The Ugly Truth of Accidental Animal Abuse

lionEnjoy my new article in The Jakarta Post on June 10, 2016: http://www.thejakartapost.com/life/2016/06/10/the-ugly-truth-of-accidental-animal-abuse.html

Here is the complete article:

The Ugly Truth of Accidental Animal Abuse

It all started with a small misunderstanding. A father and son spotted a bison calf lying in the middle of the road at Yellowstone National Park, and decided that it looked “cold”.

They loaded the calf into the trunk of their car and drove it to a rangers’ station, northeast of where the bison was found on May 9. They asked to see a ranger and left the calf in their care.

Unfortunately, all did not end well. As soon as the duo left, the ranger’s only option was to attempt to return the bison to its herd. The rangers made repeated attempts to reintroduce it to its herd, but every effort ended in failure. The mother of the calf rejected it and the herd left it behind, as a result of the repeated human interference and handling. The calf also caused trouble by approaching nearby humans and vehicles, and for its own safety and the safety of others, it was euthanized.

Following the incident, the US National Park Service issued a public statement regarding the relationship between humans and wildlife at the park, stressing the rule that visitors should keep a safe and healthy distance from all wild animals found at Yellowstone National Park.

Similar cases have happened around the world, with animals being killed by humans who try to help.

The impulse to help another living thing is wired into the brains of every animal lover. It is unbearable to watch an animal in distress. The first instinct of an animal lover is to help. Most of the time, the situation can improve. But in some situations, things are not as they appear.

(Read also: Sumatran rhino: A real threat of extinction in sight)

The term to “love someone to death” is defined as feeling extremely strong affection for someone, without the death part. There are millions of cases of pet owners who own lots and lots of animals, keeping them in living quarters where they can barely support themselves. They try to help by collecting the pets and giving them shelter. But with not enough money to support the animals, they breed excessively and can eventually die of starvation. This is real, and happening.

Loving something to death has its pros and cons.

Many animal lovers believe in anthropomorphism, which is the attribution of human qualities and emotions to animals. It is hard for some of us to hear that animals are different to humans. Although an animal is unable to voice its thoughts toward humans, many people try to interpret animal emotions and feelings, which may lead to misunderstandings.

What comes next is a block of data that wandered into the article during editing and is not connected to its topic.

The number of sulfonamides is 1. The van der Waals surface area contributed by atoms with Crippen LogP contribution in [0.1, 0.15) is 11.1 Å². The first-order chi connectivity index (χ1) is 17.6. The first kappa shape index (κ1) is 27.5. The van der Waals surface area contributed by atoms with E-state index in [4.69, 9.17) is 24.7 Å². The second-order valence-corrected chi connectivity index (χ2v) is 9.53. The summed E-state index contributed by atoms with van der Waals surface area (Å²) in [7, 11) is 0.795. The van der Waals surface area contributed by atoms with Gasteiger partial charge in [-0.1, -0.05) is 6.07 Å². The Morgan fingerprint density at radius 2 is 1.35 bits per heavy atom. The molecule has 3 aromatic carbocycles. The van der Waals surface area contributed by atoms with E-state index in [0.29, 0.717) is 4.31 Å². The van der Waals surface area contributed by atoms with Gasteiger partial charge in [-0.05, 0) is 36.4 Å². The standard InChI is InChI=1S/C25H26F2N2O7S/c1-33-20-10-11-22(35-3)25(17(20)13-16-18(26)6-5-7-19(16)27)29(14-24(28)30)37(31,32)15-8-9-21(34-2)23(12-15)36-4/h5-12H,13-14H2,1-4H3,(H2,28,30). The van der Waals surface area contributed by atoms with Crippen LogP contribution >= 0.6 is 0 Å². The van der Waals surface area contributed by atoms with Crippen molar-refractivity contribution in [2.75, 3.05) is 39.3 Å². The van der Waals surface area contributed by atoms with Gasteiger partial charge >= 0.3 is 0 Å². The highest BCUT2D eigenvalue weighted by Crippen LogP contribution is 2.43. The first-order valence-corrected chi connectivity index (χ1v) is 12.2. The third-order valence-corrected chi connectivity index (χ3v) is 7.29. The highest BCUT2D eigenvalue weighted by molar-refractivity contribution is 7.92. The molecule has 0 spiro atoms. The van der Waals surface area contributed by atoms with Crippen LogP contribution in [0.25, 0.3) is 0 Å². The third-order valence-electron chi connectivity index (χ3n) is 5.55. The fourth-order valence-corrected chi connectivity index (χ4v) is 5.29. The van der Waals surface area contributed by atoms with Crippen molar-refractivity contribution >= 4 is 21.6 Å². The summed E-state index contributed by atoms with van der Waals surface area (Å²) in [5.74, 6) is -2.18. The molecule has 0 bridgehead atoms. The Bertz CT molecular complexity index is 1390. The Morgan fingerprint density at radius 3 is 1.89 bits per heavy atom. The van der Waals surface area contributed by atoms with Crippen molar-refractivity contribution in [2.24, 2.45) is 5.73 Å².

In this case, the actions of the two tourists were sincere and they meant well, but they unknowingly caused the death of the bison with their interference. It was said that the temperature at Yellowstone that day was 3.8 Celsius at the lowest and 10 degrees Celsius at the highest. It was considered fairly temperate for spring in the month of May.

A bison calf should not be able to feel cold at all. They have thick coats to survive the harsh months of winter, and have the herd to help. In a later interview with some media, the two tourists claimed to have found the baby bison in the middle of the road, not moving. They attempted to make it move and came to the conclusion that it was freezing, before finally deciding to take it to the rangers.

Humans repeatedly compare the behavior of animals with their own behavior. Apparently everything a human does is “right” and, therefore, other living beings should follow us.

Although anthropomorphism is not entirely wrong, we should be careful in our interactions with animals. We should interact with care, knowledge and respect.

(Read also: Sumatran rhino: Finding hope in the verge of obsolescence)

It is scientifically proven that animals have emotions, but it’s still unclear how similar their emotions are to human emotions. Every species expresses its emotions differently. It seems that misunderstandings are bound to happen when two different species come together.

A cat lashes its tail in anger while a dog wags its tail to show happiness. In the wild, animals of different species don’t stick together and wander around. Instincts and body languages clash.

The relationship between humans and animals is fragile. When a person believes completely in anthropomorphism, everything shifts toward the person’s perspective. A lot of people are quick to jump to conclusions about animal body language. In the end, their interactions can end up being fatal. This is dubbed “accidental animal abuse”, where the animal is unintentionally exposed to unjustifiable pain or suffering.

Every animal lover wants the best for animals around the world but, unfortunately, animal abuse is not only limited to open violence and cold-hearted neglect. Animals around the world are dying from obesity, cavities and overcrowding. It’s the ugly truth of accidental animal abuse. It’s completely unintentional, and people are unaware of their actions, but it still hurts the animals in one way or another.

The two visitors were fined US$110 for touching wildlife, according to a statement released by Yellowstone National Park. In the end, it rests with us to use our better judgement to make choices, which could turn out disastrously or well.

It’s just a question of picking the right one.

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